Oh-oh, Di­jon mus­tard at risk

Toronto Sun - - NEWS -

Food­ies be­ware: the tiny brown seeds used to make high-end Di­jon mus­tard are in short sup­ply and get­ting more ex­pen­sive.

Canada, the world’s big­gest grower, has been rav­aged by drought in its south­ern Prairie prov­inces, cut­ting the har­vest of all mus­tard-crop va­ri­eties by half to the small­est in 11 years. Among the hard­est hit are brown mus­tard seeds, boost­ing the in­gre­di­ent cost of the spicy condi­ment favoured by chefs as well as shop­pers of brands like Grey Poupon or Maille Di­jon Orig­i­nale.

While Amer­i­cans eat a lot more yel­low mus­tard on hot dogs or mixed into salad dress­ings, Euro­pean coun­tries are big con­sumers of the brown va­ri­ety. Tighter sup­plies of seeds from Canada — also the world’s big­gest mus­tard-seed ex­porter — could hurt food mak­ers in the U.S., the top buyer, as well as ma­jor im­porters in­clud­ing Bel­gium, France, Ja­pan and Sene­gal.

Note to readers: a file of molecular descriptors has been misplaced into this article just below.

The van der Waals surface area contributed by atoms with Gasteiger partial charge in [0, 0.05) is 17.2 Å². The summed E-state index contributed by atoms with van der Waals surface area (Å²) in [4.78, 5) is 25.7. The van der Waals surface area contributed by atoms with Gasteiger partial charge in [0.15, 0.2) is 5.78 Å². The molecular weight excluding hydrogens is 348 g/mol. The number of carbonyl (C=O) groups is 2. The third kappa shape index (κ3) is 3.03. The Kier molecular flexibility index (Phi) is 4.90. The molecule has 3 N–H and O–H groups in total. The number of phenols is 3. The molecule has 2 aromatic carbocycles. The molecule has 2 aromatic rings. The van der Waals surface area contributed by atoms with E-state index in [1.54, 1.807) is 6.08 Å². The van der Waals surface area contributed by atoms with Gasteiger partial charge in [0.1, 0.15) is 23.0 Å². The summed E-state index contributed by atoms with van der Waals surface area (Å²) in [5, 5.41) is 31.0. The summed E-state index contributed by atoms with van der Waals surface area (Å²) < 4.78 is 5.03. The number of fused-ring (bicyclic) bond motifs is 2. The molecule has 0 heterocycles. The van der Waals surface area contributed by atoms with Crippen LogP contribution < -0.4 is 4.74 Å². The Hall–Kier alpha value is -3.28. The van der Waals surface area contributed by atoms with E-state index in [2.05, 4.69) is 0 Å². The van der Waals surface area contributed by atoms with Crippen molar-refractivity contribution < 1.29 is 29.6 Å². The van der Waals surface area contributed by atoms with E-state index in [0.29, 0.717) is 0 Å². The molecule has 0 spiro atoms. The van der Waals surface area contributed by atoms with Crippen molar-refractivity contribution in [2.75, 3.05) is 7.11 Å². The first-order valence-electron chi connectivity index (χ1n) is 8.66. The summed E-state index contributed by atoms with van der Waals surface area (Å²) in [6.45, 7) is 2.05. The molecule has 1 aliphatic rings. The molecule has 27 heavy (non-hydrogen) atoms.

“There is no sub­sti­tute for brown mus­tard in mak­ing Di­jon,” said Wal­ter Dyck, man­ager of the mus­tard seed di­vi­sion at Pleas­ant Prairie, Wis­con­sin-based Olds Prod­ucts Co., which is the sec­ond-largest man­u­fac­turer in North Amer­ica.

“The price — it can move higher quite quickly when sup­plies are tight,” Dyck said from Leth­bridge, Alta. “Ev­ery­body that needs it has to have it.”

Pro­duc­tion of all va­ri­eties of Cana­dian mus­tard seed tum­bled to 114,900 met­ric tons this sea­son from 235,600 tons in 2016.

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